Future Educator Gets Early Lessons in Leadership

Emily Baseler
Emily Baseler reads to children at Windham Public School Preschool classroom during her team leader year as a Jumpstart member. (Photo: Courtesy of Emily Baseler)

As early as her freshman year, Neag School junior Emily Baseler ’17 (ED, CLAS), ’18 MA has been coaching college students to be exceptional teachers and leaders. Volunteering with UConn Jumpstart – a national early education organization that offers UConn students the chance to engage in meaningful service while receiving extensive early childhood and professional development training – Baseler served as team leader her freshman year and is now in her second year as student program director.

Jumpstart helps children develop the language and literacy skills they will need to thrive in school and in life. Through UConn, Jumpstart has preschool partners located in the Vernon-Rockville and Windham-Willimantic areas of Connecticut. Nationally, the organization partners with 6,100 college students and community volunteers, who work with preschool children in low-income communities for a full school year.

Baseler, a Spanish and elementary education double major, applied to be a corps member in the Jumpstart program as a freshman, prepared to take on the 300-hour term-of-service commitment. Despite her inexperience, she made an impression on the Jumpstart senior site manager and program coordinator, Kelly Zimmerman.

“Although she was only a freshman, her professionalism, passion, and commitment to service was far beyond other students applying for the same position,” Zimmerman said in her nomination letter for Baseler. “While it’s extremely rare for us to have a freshman in a student leadership role, I strongly believed that Emily would be the best fit.”

Baseler took a few weeks at the beginning of her Jumpstart experience to train and pick the brains of her upperclassmen colleagues. In no time, she was excelling at teaching and classroom management, engaging the children in the community, providing family resources in English and Spanish, and encouraging her UConn Jumpstart peers to take an active role in their service. As a student leader, she says she learned to set clear expectations from the beginning. It was weeks before the team even asked how old she was, assuming she was an upperclassman like them.

“My corps members and I met, and we bonded as a professional team and grew to be friends with a great respect for one another,” says Baseler. “Each of us brought a completely different experience to the table and recognized each other’s strengths.”

During her sophomore year, Baseler became the UConn Jumpstart student program director. While the position did not diminish her direct service with the preschool children, in this role – for which she was rehired this fall – she is responsible not only for helping to recruit, interview, and hire all 80 members of the program, but also ensuring they are on track to finish the program successfully. She also meets with the program’s student leaders about supervision of their teams and the curriculum guidance and support they offer to their preschool classrooms.

Emily Baseler
Emily Baseler participates with UConn’s winter relief alternative break to Birmingham, Alabama. She’s shown here calking a house before the group started painting. (Photo: Courtesy of Emily Baseler)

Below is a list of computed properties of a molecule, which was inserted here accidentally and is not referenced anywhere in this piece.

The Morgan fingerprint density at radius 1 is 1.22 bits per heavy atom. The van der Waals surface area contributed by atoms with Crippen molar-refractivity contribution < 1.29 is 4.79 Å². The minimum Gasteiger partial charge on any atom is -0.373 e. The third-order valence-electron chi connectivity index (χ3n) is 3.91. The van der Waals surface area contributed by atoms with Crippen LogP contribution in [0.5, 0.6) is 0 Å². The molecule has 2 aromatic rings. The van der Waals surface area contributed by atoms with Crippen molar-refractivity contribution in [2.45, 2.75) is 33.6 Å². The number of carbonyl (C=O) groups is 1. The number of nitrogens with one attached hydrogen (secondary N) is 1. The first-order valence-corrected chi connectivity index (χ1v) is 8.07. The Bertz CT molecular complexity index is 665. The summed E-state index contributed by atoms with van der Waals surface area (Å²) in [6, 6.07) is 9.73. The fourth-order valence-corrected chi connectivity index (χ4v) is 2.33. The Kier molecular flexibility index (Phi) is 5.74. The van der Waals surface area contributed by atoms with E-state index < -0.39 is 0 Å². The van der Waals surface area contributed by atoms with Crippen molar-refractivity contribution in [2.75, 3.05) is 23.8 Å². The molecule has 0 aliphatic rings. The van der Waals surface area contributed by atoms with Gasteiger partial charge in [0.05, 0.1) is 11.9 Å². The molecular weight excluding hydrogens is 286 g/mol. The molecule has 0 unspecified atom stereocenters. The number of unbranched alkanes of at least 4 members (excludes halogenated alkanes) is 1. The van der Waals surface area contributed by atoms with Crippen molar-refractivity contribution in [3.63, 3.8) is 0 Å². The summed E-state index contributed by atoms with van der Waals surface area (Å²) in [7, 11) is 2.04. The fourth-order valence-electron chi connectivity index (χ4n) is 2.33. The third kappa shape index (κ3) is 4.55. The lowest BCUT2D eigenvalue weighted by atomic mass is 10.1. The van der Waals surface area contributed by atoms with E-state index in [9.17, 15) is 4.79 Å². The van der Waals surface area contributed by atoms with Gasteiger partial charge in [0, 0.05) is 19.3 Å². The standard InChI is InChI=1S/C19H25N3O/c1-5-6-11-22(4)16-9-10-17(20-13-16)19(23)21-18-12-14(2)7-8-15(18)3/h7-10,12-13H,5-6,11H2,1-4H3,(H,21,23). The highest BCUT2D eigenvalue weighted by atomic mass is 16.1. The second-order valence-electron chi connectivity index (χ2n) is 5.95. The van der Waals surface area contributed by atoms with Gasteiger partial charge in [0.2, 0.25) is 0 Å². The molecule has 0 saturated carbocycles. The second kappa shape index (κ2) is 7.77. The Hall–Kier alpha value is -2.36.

Baseler’s leadership experience during her time at UConn extends beyond the Jumpstart program. In addition to having gained experience as a resident assistant, a day camp head counselor, a community outreach relief worker, a local shelter volunteer, a student ambassador, and a service learning committee chair, she spent a summer abroad at the Universidad San Ignacio de Loyolo in Cusco, Peru, tutoring high school students.

According to Zimmerman, Baseler’s student program director duties are similar to those she fulfilled in the role last year; however, five bilingual teams have been added to the program. “Emily is now working with students who will be speaking both English and Spanish in the preschools, and is learning about curriculum adaptions to help assist these student leaders on this unique journey,” Zimmerman says.

Last month, Baseler’s hard work, leadership, and dedication in the classroom and across campus was recognized with a 2015 Provost’s Undergraduate Student Award for Excellence in Public Engagement. Baseler was one of only five individuals chosen to receive the award, which celebrates those who successfully integrate public engagement into their academic, research, and service programs.

“I am honored to be recognized with the Provost Award for Public Engagement,” says Baseler. “To me, excellence in civic engagement means that one has a commitment to service and a passion to create social change. A public servant seeks to engage with their local community and provide support in whatever they can – for me, I do so through my passion for education.”

According to Gina DeVivo Brassaw, associate director of the Office of Community Outreach where Jumpstart is housed, “As a Neag student, Emily embodies a future teacher. She is the perfect example of a student combining their future career with their community service experience and taking the steps to also build her personal leadership along the way.”

After graduation, Baseler plans on working in a STEM-focused school in an urban area to encourage low-income students to “fall in love with learning,” while her longer-term ambitions include entering school administration to become a coach and support her peers – much like she has already learned in her Jumpstart experience at UConn.